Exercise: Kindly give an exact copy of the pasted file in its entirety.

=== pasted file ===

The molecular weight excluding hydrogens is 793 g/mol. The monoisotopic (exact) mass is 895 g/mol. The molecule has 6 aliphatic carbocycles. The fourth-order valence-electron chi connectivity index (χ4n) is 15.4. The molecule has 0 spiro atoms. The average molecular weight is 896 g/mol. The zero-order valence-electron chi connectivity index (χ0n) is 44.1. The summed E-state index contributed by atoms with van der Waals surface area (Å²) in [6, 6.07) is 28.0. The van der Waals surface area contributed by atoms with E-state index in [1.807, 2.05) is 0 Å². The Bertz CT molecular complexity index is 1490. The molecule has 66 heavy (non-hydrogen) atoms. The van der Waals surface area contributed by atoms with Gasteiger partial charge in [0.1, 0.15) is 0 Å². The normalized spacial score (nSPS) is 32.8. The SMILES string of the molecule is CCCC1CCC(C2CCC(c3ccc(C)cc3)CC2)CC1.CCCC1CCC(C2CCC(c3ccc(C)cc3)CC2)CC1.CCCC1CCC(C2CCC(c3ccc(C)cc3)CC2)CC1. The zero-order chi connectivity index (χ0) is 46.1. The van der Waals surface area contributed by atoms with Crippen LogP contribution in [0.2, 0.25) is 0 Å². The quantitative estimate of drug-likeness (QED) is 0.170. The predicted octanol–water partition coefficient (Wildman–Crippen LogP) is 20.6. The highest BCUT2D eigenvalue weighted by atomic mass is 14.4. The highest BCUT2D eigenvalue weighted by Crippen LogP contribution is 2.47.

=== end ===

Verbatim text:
The molecular weight excluding hydrogens is 793 g/mol. The monoisotopic (exact) mass is 895 g/mol. The molecule has 6 aliphatic carbocycles. The fourth-order valence-electron chi connectivity index (χ4n) is 15.4. The molecule has 0 spiro atoms. The average molecular weight is 896 g/mol. The zero-order valence-electron chi connectivity index (χ0n) is 44.1. The summed E-state index contributed by atoms with van der Waals surface area (Å²) in [6, 6.07) is 28.0. The van der Waals surface area contributed by atoms with E-state index in [1.807, 2.05) is 0 Å². The Bertz CT molecular complexity index is 1490. The molecule has 66 heavy (non-hydrogen) atoms. The van der Waals surface area contributed by atoms with Gasteiger partial charge in [0.1, 0.15) is 0 Å². The normalized spacial score (nSPS) is 32.8. The SMILES string of the molecule is CCCC1CCC(C2CCC(c3ccc(C)cc3)CC2)CC1.CCCC1CCC(C2CCC(c3ccc(C)cc3)CC2)CC1.CCCC1CCC(C2CCC(c3ccc(C)cc3)CC2)CC1. The zero-order chi connectivity index (χ0) is 46.1. The van der Waals surface area contributed by atoms with Crippen LogP contribution in [0.2, 0.25) is 0 Å². The quantitative estimate of drug-likeness (QED) is 0.170. The predicted octanol–water partition coefficient (Wildman–Crippen LogP) is 20.6. The highest BCUT2D eigenvalue weighted by atomic mass is 14.4. The highest BCUT2D eigenvalue weighted by Crippen LogP contribution is 2.47.